Some interesting law and religion news stories from around the web this week:
- The European Court of Human Rights held this week that Muslim parents in Switzerland must send their daughters and sons to co-ed swimming lessons.
- The cast of the reality television show, Sister Wives, has filed a cert petition with the Supreme Court, challenging Utah’s ban on polygamy as a violation of their free exercise rights.
- Morocco has recently banned the sale or manufacture of burqas, citing security concerns.
- This week, the Israeli High Court held that women cannot be forbidden from reading aloud from a Torah scroll at the Western Wall, unless the government can provide “good cause” for such a restriction.
- Associated Press: Philippine President Rodrigo Duterte has ordered government agencies to ensure free access to contraceptives for 6 million women who cannot obtain them.
- During his confirmation hearing this week, President-Elect Donald Trump’s nominee for Secretary of the Department of Homeland Security, Ret. Marine General John Kelly, said that “it is not appropriate for religion to be a basis for US counter-terrorism policy.”
- A member of an order of the Catholic Church, the Knights of Malta, is appealing his suspension and petitioning the Vatican, for his alleged authorization of the distribution of contraceptives in Myanmar.
- A Sikh neurologist has initiated a Title VII lawsuit against a medical practice, asserting that he was not hired on the basis of his religion, race, and national origin.
- The United States Supreme Court is expected to hear oral arguments soon in the case of Trinity Lutheran Church of Columbia, Inc. v. Pauley, where a church challenges Missouri’s denial of reimbursement under a state program that reimburses non-profits for purchasing and installing recycled tire scraps to resurface playgrounds
This month, Palgrave Macmillan will release “Religion and Regulation in Indonesia,” by Ismatu Ropi (Syarif Hidayatullah State Islamic University). The publisher’s description follows:
This book analyses the relation between state and religion in Indonesia, considering both the philosophical underpinning of government intervention on religious life but also cases and regulations related to religious affairs in Indonesia. Examining state regulation of religious affairs, it focuses on understanding its origin, history and consequences on citizens’ religious life in modern Indonesia, arguing that while Indonesian constitutions have preserved religious freedom, they have also tended to construct wide-ranging discretionary powers in the government to control religious life and oversee religious freedom. Over more than four decades, Indonesian governments have constructed a variety of policies on religion based on constitutional legacies interpreted in the light of the norms and values of the existing religious majority group. A cutting edge examination of the tension between religious order and harmony on one hand, and protecting religious freedom for all on the other, this book offers a cutting edge study of how the history of regulating religion has been about the constant negotiation for the boundaries of authority between the state and the religious majority group.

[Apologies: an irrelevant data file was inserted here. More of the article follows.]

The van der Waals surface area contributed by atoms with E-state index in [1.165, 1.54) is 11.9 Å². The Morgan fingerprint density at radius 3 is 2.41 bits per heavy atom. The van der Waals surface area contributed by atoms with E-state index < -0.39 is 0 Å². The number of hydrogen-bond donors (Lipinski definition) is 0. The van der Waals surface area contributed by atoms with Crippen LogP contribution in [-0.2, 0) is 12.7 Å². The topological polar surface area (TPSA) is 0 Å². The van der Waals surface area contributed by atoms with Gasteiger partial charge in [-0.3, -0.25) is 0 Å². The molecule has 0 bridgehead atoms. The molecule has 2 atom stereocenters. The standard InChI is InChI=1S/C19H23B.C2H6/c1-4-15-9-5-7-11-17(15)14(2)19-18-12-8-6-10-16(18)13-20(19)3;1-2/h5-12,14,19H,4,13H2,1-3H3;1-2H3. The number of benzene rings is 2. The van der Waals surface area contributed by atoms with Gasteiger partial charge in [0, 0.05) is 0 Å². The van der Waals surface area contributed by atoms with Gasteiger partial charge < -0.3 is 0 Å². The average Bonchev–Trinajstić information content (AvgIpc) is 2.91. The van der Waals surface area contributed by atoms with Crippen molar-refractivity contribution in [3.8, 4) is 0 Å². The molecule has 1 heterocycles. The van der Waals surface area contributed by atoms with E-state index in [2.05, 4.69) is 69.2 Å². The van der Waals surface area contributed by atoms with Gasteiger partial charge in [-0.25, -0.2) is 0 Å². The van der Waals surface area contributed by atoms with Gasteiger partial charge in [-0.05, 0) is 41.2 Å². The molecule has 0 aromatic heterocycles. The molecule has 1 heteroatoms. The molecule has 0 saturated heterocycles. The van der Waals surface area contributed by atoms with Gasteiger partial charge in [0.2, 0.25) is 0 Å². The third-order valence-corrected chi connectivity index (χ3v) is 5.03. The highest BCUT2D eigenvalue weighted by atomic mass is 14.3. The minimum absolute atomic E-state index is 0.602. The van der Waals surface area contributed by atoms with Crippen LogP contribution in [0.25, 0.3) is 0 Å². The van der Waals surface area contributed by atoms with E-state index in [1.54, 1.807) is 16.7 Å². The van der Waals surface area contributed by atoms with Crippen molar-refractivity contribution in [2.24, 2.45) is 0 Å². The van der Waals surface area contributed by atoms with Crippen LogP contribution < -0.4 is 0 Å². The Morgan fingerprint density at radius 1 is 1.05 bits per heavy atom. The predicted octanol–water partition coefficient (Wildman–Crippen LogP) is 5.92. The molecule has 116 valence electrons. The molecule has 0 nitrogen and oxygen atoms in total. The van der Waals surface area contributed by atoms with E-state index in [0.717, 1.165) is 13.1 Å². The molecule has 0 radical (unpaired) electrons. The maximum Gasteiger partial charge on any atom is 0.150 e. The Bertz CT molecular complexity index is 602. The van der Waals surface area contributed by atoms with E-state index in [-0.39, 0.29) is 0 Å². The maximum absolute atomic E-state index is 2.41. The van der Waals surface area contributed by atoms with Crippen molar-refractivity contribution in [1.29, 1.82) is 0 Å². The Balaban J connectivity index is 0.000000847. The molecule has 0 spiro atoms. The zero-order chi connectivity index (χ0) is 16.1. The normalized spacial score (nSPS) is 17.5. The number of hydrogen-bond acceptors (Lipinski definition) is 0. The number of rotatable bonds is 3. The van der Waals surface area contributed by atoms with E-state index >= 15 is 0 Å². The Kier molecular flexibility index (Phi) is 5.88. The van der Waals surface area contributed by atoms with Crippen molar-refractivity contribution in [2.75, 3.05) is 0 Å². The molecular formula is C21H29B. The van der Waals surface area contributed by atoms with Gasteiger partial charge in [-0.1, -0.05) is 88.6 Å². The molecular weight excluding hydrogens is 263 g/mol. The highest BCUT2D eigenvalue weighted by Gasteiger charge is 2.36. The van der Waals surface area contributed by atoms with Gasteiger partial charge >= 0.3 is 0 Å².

In March, the Cambridge University Press will release “Institutionalizing Rights and Religion: Competing Supremacies,” edited by Leora Batnitzky (Princeton University) and Hanoch Dagan (Tel-Aviv University). The publisher’s description follows:
Modern statesmen and political theorists have long struggled to design institutions that will simultaneously respect individual freedom of religion, nurture religion’s capacity to be a force for civic good and human rights, and tame religion’s illiberal tendencies. Moving past the usual focus on personal free expression of religion, this illuminating book – written by renowned scholars of law and religion from the United States, England, and Israel – considers how the institutional design of both religions and political regimes influences the relationship between religious practice and activity and human rights. The authors examine how the organization of religious communities affects human rights, and investigate the scope of a just state’s authority with respect to organized religion in the name of human rights. They explore the institutional challenges posed by, and possible responses to, the fraught relationship between religion and rights in the world today.